Grinding - Old City Coffee


Whole beans or ground coffee? Will I taste the difference? Should I purchase a coffee grinder?

It only makes sense that things that are fresher will inevitably taste better. Applying this to coffee beans, the correct solution would be to grind your own. Ground coffee begins to go stale only twenty-four hours after opening the bag or canister.

While there can seem to be no rhyme or reason to each particular person’s preference for coffee taste and strength, one thing all coffee connoisseurs seem to agree on is how much better of a brew one can get by using a coffee grinder and whole beans.

It is recommended to only buy as much coffee as you use for a period of one week. Store your week’s supply of coffee beans in an airtight container and keep the container is a cool, dark location. Light and heat cause the coffee to lose some of its precious flavors. Now, onto using the coffee grinder.

If you’re like most people and enjoy your coffee in the morning, wait until sunrise before grinding your beans. Using a coffee grinder only takes a few minutes so you shouldn’t have to rise any earlier than usual.

Look for a coffee grinder that chops and cuts the beans rather than squeezing and squashing. You want an even, consistent grind in order to get the most out of your beans.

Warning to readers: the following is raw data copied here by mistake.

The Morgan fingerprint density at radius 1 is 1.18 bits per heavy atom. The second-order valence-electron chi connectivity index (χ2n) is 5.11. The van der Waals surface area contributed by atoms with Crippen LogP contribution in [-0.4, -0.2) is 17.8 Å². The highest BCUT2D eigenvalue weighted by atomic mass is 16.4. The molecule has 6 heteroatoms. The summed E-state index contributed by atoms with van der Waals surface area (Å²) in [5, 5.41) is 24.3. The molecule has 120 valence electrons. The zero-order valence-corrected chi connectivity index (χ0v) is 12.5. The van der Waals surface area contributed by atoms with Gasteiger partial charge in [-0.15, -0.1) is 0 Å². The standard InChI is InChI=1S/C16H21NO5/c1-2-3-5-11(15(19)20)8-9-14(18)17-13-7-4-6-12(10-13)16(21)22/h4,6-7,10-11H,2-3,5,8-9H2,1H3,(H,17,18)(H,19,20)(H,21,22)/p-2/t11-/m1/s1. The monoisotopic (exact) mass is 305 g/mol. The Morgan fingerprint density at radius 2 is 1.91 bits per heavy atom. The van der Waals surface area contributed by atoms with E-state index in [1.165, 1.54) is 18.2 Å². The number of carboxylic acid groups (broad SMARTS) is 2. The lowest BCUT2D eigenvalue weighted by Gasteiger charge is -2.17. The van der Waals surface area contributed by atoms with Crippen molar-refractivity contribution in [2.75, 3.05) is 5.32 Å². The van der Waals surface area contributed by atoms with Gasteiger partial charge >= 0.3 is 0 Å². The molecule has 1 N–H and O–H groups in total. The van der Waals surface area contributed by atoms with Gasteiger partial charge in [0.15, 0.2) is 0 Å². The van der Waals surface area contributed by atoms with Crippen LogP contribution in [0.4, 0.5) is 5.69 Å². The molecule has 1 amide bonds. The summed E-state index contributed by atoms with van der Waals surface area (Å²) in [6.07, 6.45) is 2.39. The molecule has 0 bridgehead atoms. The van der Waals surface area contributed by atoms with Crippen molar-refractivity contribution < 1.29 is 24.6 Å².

The big question now is what setting to use? How fine do you want your grind?

A coffee grinder will usually have a range of settings to use, providing a range of results. The goal is to get a fine grind, but not too fine.

The typical recommendation is as follows:
Drip – medium
French Press – coarse
Espresso – fine
Vacuum filter – medium

The coffee grinder comes in two types – the burr grinder and the blade grinder. Of course, each has its pros and cons. A blade coffee grinder is usually less expensive and easy to find in most discount stores. The blades basically chop the beans into tiny fragments much as a blender purees fruit. The downside of a blade grinder is that some beans may get cut into two chunks while others are ground into powder. Consistency is key.

With the burr coffee grinder, users get a more consistent grind. This type is used by most coffeehouses and commercial distributors due to its higher quality.

Whether you go with a burr or a blade, coffee lovers will all agree that there are certainly perks to grinding your own. If you want a stronger and fresher flavor in your morning coffee, always remember to buy whole beans and put that coffee grinder to good use.

Weekly Special: Ethiopia Guji // Natalie Butts Original Vocals in the Cafe June 30, 3 p.m